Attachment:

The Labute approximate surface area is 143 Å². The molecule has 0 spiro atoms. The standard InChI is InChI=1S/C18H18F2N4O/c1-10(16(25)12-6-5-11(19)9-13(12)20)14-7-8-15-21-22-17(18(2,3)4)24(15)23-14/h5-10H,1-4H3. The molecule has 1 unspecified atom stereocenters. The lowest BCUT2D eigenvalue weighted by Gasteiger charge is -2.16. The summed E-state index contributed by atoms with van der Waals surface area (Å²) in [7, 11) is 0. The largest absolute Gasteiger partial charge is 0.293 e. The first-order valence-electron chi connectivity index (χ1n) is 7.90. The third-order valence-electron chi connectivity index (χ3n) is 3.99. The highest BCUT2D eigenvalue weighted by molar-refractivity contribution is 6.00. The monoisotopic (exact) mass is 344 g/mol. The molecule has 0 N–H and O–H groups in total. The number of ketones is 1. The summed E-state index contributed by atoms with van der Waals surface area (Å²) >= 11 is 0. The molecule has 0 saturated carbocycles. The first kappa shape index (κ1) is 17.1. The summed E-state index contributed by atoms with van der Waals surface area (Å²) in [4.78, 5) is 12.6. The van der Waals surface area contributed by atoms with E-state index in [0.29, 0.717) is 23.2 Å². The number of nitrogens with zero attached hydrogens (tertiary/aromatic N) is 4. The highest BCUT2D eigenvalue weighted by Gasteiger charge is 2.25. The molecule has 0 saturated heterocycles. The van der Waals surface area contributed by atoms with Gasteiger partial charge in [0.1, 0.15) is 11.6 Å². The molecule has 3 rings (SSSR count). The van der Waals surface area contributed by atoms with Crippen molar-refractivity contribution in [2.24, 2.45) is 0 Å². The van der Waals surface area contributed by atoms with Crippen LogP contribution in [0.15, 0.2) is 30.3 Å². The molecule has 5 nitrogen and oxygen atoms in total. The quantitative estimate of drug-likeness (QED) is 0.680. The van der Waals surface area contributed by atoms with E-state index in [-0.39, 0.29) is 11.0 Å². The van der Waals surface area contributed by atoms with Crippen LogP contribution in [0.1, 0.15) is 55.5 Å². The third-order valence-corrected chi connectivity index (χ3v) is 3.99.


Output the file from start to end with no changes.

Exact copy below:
The Labute approximate surface area is 143 Å². The molecule has 0 spiro atoms. The standard InChI is InChI=1S/C18H18F2N4O/c1-10(16(25)12-6-5-11(19)9-13(12)20)14-7-8-15-21-22-17(18(2,3)4)24(15)23-14/h5-10H,1-4H3. The molecule has 1 unspecified atom stereocenters. The lowest BCUT2D eigenvalue weighted by Gasteiger charge is -2.16. The summed E-state index contributed by atoms with van der Waals surface area (Å²) in [7, 11) is 0. The largest absolute Gasteiger partial charge is 0.293 e. The first-order valence-electron chi connectivity index (χ1n) is 7.90. The third-order valence-electron chi connectivity index (χ3n) is 3.99. The highest BCUT2D eigenvalue weighted by molar-refractivity contribution is 6.00. The monoisotopic (exact) mass is 344 g/mol. The molecule has 0 N–H and O–H groups in total. The number of ketones is 1. The summed E-state index contributed by atoms with van der Waals surface area (Å²) >= 11 is 0. The molecule has 0 saturated carbocycles. The first kappa shape index (κ1) is 17.1. The summed E-state index contributed by atoms with van der Waals surface area (Å²) in [4.78, 5) is 12.6. The van der Waals surface area contributed by atoms with E-state index in [0.29, 0.717) is 23.2 Å². The number of nitrogens with zero attached hydrogens (tertiary/aromatic N) is 4. The highest BCUT2D eigenvalue weighted by Gasteiger charge is 2.25. The molecule has 0 saturated heterocycles. The van der Waals surface area contributed by atoms with Gasteiger partial charge in [0.1, 0.15) is 11.6 Å². The molecule has 3 rings (SSSR count). The van der Waals surface area contributed by atoms with Crippen molar-refractivity contribution in [2.24, 2.45) is 0 Å². The van der Waals surface area contributed by atoms with Crippen LogP contribution in [0.15, 0.2) is 30.3 Å². The molecule has 5 nitrogen and oxygen atoms in total. The quantitative estimate of drug-likeness (QED) is 0.680. The van der Waals surface area contributed by atoms with E-state index in [-0.39, 0.29) is 11.0 Å². The van der Waals surface area contributed by atoms with Crippen LogP contribution in [0.1, 0.15) is 55.5 Å². The third-order valence-corrected chi connectivity index (χ3v) is 3.99.